The dynamics of the Technology, Media, and Telecoms (TMT) industry allow it to stand out from other sectors despite challenging global economic conditions.
Whilst high interest rates and energy costs, along with a general cost-of-living crisis, have dampened activity in some sectors. TMT businesses have shown resilience.
RSM advised on 127 completed TMT transactions across Europe in the 12 months to June 2023, more than any other sector.
The general positive sentiment towards TMT assets is also due in part to the global drive for digital transformation. Markets and Markets predicts the market will surpass US$3 trillion by 2030, with TMT companies benefitting from this growth.
Specifically, there are also key advantages for investors in this area. “Software and IT services businesses often have subscription-based revenue models, which provide good security of revenue, often with contract visibility beyond six to 12 months,” says Armand von Alberti, Transaction Advisory Partner at RSM in Germany.
Investment strategies in the technology industry
Strategic growth: Buy and build
Buy and build is an investment strategy well-suited to the technology industry. Companies can build their portfolio of technologies by adding another niche or software product to what they have and then seek to exploit that.
Lee Castledine, Partner at RSM UK and member of the RSM Global Financial Due Diligence Leadership Team, says, “It may be a small piece of technology, but when you have a large customer base, the cross-sell opportunity can be a very valuable way for acquirers to grow profits, and in turn create business value, quickly and significantly.”
There can also be cost reduction opportunities as the integration of a product to a portfolio might mean a limited need for incremental overheads resulting in a significant synergy gain from a business combination through those savings.
An alternative strategy can be for acquirers to purchase businesses that have developed niche technology products but with a historical focus on technical product development rather than commercialisation and expansion of the customer base. The introduction of a focused and dedicated sales force to aggressively market the technology has the potential to accelerate both revenue and profitability to drive business valuation on an upward trajectory.
The complexity of valuing technology businesses
Valuing tech assets: A deep dive into revenue dynamics
Technology assets can be challenging to value, especially in the start-up or hypergrowth phase. The business may be unprofitable at the time of sale and yet have significant potential for future revenue.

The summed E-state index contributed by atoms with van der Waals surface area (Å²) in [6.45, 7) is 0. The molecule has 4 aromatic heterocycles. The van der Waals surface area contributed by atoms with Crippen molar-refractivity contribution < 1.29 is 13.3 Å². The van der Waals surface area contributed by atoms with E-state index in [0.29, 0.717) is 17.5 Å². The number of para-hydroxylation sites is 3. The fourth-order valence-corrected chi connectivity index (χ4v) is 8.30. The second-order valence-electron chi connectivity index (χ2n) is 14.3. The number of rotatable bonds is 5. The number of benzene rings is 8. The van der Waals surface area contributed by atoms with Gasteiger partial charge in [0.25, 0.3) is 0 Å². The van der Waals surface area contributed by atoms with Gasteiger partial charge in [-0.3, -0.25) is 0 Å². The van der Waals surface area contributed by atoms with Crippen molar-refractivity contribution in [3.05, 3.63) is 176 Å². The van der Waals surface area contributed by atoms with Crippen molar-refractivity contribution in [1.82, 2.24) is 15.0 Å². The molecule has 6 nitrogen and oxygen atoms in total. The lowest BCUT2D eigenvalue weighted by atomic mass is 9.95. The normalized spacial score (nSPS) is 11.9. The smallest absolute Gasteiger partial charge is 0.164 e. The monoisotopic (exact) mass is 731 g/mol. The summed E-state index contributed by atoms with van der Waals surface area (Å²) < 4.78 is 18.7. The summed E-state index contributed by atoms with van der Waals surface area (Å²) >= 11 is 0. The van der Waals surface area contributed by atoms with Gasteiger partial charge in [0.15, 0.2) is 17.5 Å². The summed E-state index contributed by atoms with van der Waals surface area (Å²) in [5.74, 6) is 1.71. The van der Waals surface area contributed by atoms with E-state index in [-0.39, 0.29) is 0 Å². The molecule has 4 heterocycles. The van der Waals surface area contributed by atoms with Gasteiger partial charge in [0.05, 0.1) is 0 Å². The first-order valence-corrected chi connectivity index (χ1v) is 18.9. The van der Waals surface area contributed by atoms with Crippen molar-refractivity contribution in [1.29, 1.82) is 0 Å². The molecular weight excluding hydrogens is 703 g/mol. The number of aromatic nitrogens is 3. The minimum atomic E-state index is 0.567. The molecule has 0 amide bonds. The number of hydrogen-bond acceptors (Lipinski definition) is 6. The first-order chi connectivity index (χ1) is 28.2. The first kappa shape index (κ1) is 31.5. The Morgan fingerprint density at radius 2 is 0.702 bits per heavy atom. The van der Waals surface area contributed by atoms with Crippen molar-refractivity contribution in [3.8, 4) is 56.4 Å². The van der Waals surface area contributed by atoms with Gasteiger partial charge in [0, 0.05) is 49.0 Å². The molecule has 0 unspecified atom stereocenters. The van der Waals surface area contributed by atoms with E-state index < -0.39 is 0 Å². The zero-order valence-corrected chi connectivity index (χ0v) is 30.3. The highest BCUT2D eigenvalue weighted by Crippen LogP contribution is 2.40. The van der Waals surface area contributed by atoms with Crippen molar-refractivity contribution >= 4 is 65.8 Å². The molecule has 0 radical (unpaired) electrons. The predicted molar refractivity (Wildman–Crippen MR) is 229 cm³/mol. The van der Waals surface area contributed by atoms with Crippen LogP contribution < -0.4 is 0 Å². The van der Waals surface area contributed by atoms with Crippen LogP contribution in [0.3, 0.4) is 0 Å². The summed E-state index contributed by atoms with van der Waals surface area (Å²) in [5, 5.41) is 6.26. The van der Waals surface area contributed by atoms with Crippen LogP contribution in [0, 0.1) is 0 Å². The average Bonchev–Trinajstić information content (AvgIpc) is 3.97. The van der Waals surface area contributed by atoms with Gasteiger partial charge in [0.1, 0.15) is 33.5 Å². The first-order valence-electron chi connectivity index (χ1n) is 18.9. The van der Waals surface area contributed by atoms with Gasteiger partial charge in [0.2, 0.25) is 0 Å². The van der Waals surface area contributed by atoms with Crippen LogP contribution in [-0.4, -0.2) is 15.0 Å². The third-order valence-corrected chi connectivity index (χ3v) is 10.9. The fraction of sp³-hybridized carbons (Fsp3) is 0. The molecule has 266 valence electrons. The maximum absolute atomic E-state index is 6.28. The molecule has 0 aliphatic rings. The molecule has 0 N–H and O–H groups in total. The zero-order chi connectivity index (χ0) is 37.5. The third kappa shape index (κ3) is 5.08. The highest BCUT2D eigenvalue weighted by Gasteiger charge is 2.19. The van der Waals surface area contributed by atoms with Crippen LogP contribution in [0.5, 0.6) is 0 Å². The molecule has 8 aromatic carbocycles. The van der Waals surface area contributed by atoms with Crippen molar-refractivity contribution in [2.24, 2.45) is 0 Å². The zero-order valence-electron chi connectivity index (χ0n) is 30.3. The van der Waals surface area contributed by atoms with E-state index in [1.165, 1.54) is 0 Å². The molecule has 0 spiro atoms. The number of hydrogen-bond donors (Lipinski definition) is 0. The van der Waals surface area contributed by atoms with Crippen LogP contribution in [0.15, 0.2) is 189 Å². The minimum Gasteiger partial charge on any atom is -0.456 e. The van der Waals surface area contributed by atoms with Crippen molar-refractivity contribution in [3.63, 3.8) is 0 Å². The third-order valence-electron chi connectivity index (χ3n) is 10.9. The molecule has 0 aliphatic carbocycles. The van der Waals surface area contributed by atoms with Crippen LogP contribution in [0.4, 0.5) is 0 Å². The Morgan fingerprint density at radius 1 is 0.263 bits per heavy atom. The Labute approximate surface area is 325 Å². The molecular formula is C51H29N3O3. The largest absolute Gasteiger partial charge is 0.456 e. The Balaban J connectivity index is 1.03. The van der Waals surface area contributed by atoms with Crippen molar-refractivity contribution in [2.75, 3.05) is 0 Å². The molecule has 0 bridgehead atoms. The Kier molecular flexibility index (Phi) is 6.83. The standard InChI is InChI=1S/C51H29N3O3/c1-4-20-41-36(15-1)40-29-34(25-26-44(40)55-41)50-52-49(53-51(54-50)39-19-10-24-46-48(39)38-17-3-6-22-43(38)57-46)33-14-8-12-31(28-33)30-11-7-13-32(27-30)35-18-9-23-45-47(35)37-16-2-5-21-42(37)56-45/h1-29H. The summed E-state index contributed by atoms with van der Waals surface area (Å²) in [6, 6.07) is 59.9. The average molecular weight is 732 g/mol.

Focus is often directed towards revenue visibility and annual recurring revenues (ARR). Due diligence can be key to testing the robustness of underlying assumptions in this area:
- Subscription services provide a high-quality and consistent revenue stream, but the precise definition of what constitutes “recurring” revenue is often a focus. Sellers can sometimes argue revenues that are not contractual but have a repeating nature might legitimately be refined as ARR.
- Technology businesses can have multiple revenue streams and sellers in areas such as managed services will want to highlight that an inherent feature of the relationships and customer base will mean additional ad-hoc work will be obtained by virtue of their position within the customers’ business. This work may be less secure than subscription income but can still provide a degree of revenue visibility. “Cybersecurity companies that are embedded with their customers can be viewed as a direct extension of their customers’ cyber support team and with this being such a business-critical area, with a high potential cost of switching provider can lead to higher valuations for such businesses as a result.” says Alex Pike, Partner at RSM UK.
- The dynamics of customer churn are inevitably a key focus – how stable is the customer base and what is required to be replaced each year just so a business can stand still. This leads to a focus on the cost of onboarding new customers and this data can be more challenging to assess fully and transparently.
- A further focus might be on headcount and retention. Who holds the critical business relationships and who are key from a technical software product perspective. Due diligence forms a vital part of assessing the underlying dynamics and resilience of the business model in the technology sector.
Oliver Smyth, M&A Transaction Services Partner in RSM and Nordics FDD lead, says, “Snowball analysis is critical for breaking down revenue movements like, upsell, down sell, won customers, lost customers, etc. Revenues may be the same year-on-year but that does not provide any deep insight into the underlying activities contributing to that revenue.”
Due diligence processes can need high-power analysis tools and detailed data analytics work to dig deeply into the underlying business drivers.
Bridging the valuation gap
Earn-Outs in tech M&A
With challenges in pricing, earn-out provisions can become a neat way of bridging the difference between what sellers want and what buyers are prepared to pay. These structure payments are contingent on the future performance of the business and may extend out two or three years linked to a particular performance model, be it revenue, ARR or some form of profitability. Inevitably such structures then require owners to stay with a business for that period to enable them to realise that value.
The TMT sector is continuing to experience strong levels of M&A activity and is likely to remain an attractive sector. Income visibility and the global drive towards digital transformation are key features that buyers like. Assessing technology businesses can be complex, making an effective due diligence process vital for successful deals.
If you would like further information about any of these topics, visit our FDD page.